And I have never, ever again ridden a motorcycle with eyes closed again.

Back again to a few years before that dumb incident, in the early 1970s, and just a mile or so up the road towards Manly, another, equally dumb scenario was played out after another bad decision on my part.

On Pittwater Road near the Queenscliff Lagoon, stood Hayman & Ellis, one of the largest timber yard/hardware stores on the Northern Beaches at the time. I was at the age when I was ‘tooling up’, spending most of my measly pay on spanners and the stuff needed to keep an aging British bike on the road. It was a Saturday morning and I’d just bought myself a composition mallet. The thing was flash and orange and had two screw-in soft blocks on the mallet proper and another spare screwed into the end of the nicely shaped, non-slip handle. A soft mallet is the first special tool a young bloke buys once he realises the damage that can be caused by beating motorcycle parts with claw hammers.

My new soft-faced composition mallet was wrapped in old-school brown paper with strategic sticky tape; it still looked like a mallet, though, and I kicked The Mighty AJS in the guts. The new mallet was safely secured using hope and good luck; carefully balanced between my crutch and the petrol tank. 

I made my way onto the road and lined up to turn right onto Pittwater Road, a four-lane roadway. What you, Dear Reader, must understand, is this was about 1973, and the major road rules were still being made up. They had something back then called ‘the Give Way to the Right’ rule, where, no matter the circumstance, any two vehicles appearing at an intersection, the vehicle to the driver’s right always had right of way. That’s correct, imagine this; a fully-laden semi-trailer, travelling downhill on a six-lane highway, had to give way to a moped entering from a cul-de-sac on the truckie’s right — Stop sign or not! There were no Give Way signs, just Stop signs or nothin’, and even if you had pulled up at a Stop sign, you had right of way over vehicles to your left!

At Pittwater Road, Me and The Mighty AJS had right of way, and we were going to take it. The silly old prick in the EH Holden had other ideas, and while he was supposed to give way to me, he just stared straight ahead and steamed onwards at ramming speed. I made a violent swerve to stay in the oncoming lane, with thankfully no oncoming traffic.

As the EH slid past me, I was in a quandary. Should I alert the dozy driver to his error by kicking in the driver’s door? Naw, with the metal in an EH Holden, you’d probably break a toe. 

AHA! I have it — grabbing my mallet-shaped brown paper parcel from the tank, I launched into an almighty haymaker swing directed at the top of his rear quarter panel. This was going to do some damage, maybe rouse the silly old prick from his snooze.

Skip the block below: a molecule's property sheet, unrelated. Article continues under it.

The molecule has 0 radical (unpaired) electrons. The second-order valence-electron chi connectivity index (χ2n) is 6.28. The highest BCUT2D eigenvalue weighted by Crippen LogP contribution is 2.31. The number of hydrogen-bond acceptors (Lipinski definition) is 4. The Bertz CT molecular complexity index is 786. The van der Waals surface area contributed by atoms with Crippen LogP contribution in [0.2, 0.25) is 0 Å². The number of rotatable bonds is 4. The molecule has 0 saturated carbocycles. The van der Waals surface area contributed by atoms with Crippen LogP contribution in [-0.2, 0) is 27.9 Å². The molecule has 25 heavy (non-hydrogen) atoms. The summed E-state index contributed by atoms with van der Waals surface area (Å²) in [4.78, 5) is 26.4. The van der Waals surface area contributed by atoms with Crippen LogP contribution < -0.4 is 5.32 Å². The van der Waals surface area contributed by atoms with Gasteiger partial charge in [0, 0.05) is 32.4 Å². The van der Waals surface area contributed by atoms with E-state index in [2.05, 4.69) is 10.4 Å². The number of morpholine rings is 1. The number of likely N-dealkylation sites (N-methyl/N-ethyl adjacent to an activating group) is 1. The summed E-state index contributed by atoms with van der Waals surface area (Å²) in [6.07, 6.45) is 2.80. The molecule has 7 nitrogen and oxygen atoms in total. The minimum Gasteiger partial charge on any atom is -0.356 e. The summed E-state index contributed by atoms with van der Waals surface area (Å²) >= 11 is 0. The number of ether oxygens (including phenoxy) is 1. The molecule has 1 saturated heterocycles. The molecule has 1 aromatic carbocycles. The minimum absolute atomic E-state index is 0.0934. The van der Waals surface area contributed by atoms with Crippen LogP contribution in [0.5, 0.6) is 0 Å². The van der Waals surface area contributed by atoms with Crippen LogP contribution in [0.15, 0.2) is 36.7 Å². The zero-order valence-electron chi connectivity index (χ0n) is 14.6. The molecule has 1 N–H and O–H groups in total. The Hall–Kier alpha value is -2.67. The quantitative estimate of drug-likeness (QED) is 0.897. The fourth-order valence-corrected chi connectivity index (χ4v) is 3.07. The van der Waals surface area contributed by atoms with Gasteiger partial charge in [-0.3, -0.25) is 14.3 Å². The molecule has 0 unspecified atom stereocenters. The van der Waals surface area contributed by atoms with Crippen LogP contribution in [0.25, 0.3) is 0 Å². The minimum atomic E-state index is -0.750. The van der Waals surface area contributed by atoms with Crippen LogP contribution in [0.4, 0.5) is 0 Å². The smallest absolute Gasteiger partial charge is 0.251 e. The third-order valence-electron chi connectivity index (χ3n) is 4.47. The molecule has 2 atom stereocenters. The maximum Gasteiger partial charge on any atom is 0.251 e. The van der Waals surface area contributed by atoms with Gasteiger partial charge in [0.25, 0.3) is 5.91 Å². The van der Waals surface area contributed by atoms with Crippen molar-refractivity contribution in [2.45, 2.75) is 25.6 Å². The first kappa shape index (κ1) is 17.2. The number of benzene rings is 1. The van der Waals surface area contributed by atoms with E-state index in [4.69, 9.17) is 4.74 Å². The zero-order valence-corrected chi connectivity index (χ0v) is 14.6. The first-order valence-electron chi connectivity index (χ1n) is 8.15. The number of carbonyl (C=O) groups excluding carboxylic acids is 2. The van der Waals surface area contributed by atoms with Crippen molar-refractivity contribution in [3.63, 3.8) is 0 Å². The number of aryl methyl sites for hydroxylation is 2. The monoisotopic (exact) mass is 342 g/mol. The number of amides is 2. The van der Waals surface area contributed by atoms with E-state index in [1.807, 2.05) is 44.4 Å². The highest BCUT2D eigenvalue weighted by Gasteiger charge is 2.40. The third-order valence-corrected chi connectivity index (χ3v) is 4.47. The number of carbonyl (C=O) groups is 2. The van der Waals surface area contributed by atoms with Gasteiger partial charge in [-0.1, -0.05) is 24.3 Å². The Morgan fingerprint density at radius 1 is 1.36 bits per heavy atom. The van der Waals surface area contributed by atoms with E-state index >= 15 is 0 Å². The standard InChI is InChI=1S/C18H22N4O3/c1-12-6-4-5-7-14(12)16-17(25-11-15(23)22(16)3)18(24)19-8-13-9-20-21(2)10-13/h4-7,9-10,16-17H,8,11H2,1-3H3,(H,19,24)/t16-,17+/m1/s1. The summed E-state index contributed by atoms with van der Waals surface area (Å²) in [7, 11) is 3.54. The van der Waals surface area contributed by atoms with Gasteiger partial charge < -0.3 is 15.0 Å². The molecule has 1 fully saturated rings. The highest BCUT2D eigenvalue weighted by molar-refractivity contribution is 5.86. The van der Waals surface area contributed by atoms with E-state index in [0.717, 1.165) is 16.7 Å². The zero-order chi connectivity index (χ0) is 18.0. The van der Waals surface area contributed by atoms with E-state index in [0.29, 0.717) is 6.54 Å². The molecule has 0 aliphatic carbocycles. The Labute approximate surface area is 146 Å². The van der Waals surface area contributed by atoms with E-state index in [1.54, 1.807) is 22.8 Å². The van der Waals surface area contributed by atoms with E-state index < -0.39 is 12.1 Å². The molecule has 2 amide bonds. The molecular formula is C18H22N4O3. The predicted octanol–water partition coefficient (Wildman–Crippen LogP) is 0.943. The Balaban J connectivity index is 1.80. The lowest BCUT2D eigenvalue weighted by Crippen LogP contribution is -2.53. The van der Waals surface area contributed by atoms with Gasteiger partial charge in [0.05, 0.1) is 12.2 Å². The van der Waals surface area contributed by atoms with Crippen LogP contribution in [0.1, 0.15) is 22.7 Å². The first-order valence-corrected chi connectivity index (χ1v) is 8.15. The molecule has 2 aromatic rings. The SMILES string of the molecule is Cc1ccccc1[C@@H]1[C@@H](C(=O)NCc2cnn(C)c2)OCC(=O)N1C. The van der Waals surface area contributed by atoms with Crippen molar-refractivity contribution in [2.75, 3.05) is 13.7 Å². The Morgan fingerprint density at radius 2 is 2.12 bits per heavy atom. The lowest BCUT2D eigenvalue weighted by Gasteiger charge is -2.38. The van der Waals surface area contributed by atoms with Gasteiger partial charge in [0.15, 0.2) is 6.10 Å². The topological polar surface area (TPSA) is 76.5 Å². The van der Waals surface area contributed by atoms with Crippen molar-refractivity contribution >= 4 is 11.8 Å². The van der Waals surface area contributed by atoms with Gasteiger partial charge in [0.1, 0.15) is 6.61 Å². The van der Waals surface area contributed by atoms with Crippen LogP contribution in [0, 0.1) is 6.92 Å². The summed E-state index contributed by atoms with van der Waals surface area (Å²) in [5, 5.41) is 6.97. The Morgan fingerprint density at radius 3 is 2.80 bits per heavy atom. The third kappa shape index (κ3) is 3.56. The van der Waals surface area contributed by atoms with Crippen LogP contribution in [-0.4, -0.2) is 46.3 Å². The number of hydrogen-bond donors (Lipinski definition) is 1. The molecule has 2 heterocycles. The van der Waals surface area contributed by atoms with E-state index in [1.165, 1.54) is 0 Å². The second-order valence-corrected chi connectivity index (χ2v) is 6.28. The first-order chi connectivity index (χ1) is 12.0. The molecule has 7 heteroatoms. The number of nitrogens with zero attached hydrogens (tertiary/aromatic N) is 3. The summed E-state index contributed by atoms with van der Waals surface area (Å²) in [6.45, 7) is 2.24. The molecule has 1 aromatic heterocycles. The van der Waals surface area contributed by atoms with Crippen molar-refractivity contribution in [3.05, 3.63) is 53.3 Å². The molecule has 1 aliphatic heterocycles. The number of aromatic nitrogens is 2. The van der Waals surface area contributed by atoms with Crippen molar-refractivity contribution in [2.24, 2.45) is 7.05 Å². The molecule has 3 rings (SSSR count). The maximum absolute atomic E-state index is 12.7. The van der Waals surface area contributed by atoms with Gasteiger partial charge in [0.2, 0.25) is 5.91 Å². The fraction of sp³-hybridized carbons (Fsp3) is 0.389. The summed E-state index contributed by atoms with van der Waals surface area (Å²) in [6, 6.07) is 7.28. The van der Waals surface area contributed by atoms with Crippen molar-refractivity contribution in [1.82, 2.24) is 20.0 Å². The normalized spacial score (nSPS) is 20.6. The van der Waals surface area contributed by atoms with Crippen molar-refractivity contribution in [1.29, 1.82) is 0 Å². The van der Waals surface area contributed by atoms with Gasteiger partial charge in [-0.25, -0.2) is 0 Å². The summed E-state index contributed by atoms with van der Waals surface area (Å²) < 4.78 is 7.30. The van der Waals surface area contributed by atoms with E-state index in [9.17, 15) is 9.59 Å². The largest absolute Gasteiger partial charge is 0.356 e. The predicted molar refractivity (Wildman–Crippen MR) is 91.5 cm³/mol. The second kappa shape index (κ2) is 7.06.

Nope, the old coot chose that instant to react and made a violent swerve into the left lane.

I completely missed the car with the mallet but the follow-through went all the way down, and I managed to hit the chain and rear tyre of The Mighty AJS, with me nearly falling from the bike at the same time. How I didn’t bin the bike and myself, I’ll never know, but I know this one thing — all those movies like Mad Max and similar, when bikies on motorbikes start swinging objects at cars, it doesn’t always work out how it was planned. Just ask Cundalini from Mad Max I. 

Funnily enough, I still have that orange composition mallet. It’s had many replacement inserts through the ages and all the associated scars through years of use, but the biggest scar is the slice in the shaft put there by a motorbike chain before it ever struck a blow.

I thought by now, my ‘doing dumb stuff’ days were over, but sadly, that’s not the case. Earlier today, I arrived home on the FXD Super Glide and the two giant wheelie bins were empty outside the gate. I’d been in the saddle for a few hours, and you know how it is when you put the bike away, you just want to find somewhere to hozz out for a while, not walk back up the long driveway and carry no stinkin’ bins back down.

A plan had formulated, and with the clutch held in, first gear engaged and the throttle left to idle, I grabbed one of those stupidly huge wheelie bins with my gnarled right fist and proceeded to coast down a hundred or so meters of gravel driveway.

With the bin somehow, miraculously, deposited safely down the side of the house, I made my way across the soggy backyard, then back up to the roadway. Feeling pretty damned clever, I grabbed the other bin and repeated the wrist-strengthening operation. Another risky and dumb action of the bin-dragging/motorcycling kind was successful. 

Twice I’d attempted and completed a stupid, lazy thing and got away with it, so I was feeling pretty cool and competent. Revelling in the sheer joy of a motorcycling life, I launched the Harley across the wet grass of the back yard with great gusto, and was even allowing the brisk launch to become a cheeky fishtail; right swerve, left swerve, I’m so cool… right swerve again… Holy shit! Who put that massive pine tree there? Doesn’t it shit ya’ when you know you’re in trouble so you button off and the situation just gets worse? Now, I didn’t fall, or come anywhere near the trunk of the needled monster, but Jeez, I crashed through some decent branches. No damage to the bike, no damage to me (well, maybe just a little scratch on the schnozz) but I made a mental note to myself to stop doing all those dumb things.

Road Tales by Kelly Ashton